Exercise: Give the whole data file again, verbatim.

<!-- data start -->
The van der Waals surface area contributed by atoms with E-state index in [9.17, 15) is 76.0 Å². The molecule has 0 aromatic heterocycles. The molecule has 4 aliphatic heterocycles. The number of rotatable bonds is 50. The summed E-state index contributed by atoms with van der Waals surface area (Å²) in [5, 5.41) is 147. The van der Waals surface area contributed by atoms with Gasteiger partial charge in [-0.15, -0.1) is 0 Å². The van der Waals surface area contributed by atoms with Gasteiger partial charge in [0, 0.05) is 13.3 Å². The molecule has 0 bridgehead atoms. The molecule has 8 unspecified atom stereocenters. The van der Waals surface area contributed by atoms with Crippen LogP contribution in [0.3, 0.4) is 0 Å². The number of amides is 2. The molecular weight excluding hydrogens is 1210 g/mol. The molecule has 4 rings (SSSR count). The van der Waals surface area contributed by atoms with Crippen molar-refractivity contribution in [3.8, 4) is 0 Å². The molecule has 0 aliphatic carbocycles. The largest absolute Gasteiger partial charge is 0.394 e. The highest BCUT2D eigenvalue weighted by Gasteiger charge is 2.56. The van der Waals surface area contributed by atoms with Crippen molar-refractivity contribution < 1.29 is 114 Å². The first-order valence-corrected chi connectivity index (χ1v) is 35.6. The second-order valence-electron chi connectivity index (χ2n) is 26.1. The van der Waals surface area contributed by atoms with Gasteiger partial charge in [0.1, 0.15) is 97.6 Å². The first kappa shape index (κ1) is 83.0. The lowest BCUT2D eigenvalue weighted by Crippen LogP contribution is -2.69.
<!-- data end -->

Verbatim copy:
The van der Waals surface area contributed by atoms with E-state index in [9.17, 15) is 76.0 Å². The molecule has 0 aromatic heterocycles. The molecule has 4 aliphatic heterocycles. The number of rotatable bonds is 50. The summed E-state index contributed by atoms with van der Waals surface area (Å²) in [5, 5.41) is 147. The van der Waals surface area contributed by atoms with Gasteiger partial charge in [-0.15, -0.1) is 0 Å². The van der Waals surface area contributed by atoms with Gasteiger partial charge in [0, 0.05) is 13.3 Å². The molecule has 0 bridgehead atoms. The molecule has 8 unspecified atom stereocenters. The van der Waals surface area contributed by atoms with Crippen LogP contribution in [0.3, 0.4) is 0 Å². The number of amides is 2. The molecular weight excluding hydrogens is 1210 g/mol. The molecule has 4 rings (SSSR count). The van der Waals surface area contributed by atoms with Crippen molar-refractivity contribution in [3.8, 4) is 0 Å². The molecule has 0 aliphatic carbocycles. The largest absolute Gasteiger partial charge is 0.394 e. The highest BCUT2D eigenvalue weighted by Gasteiger charge is 2.56. The van der Waals surface area contributed by atoms with Crippen molar-refractivity contribution < 1.29 is 114 Å². The first-order valence-corrected chi connectivity index (χ1v) is 35.6. The second-order valence-electron chi connectivity index (χ2n) is 26.1. The van der Waals surface area contributed by atoms with Gasteiger partial charge in [0.1, 0.15) is 97.6 Å². The first kappa shape index (κ1) is 83.0. The lowest BCUT2D eigenvalue weighted by Crippen LogP contribution is -2.69.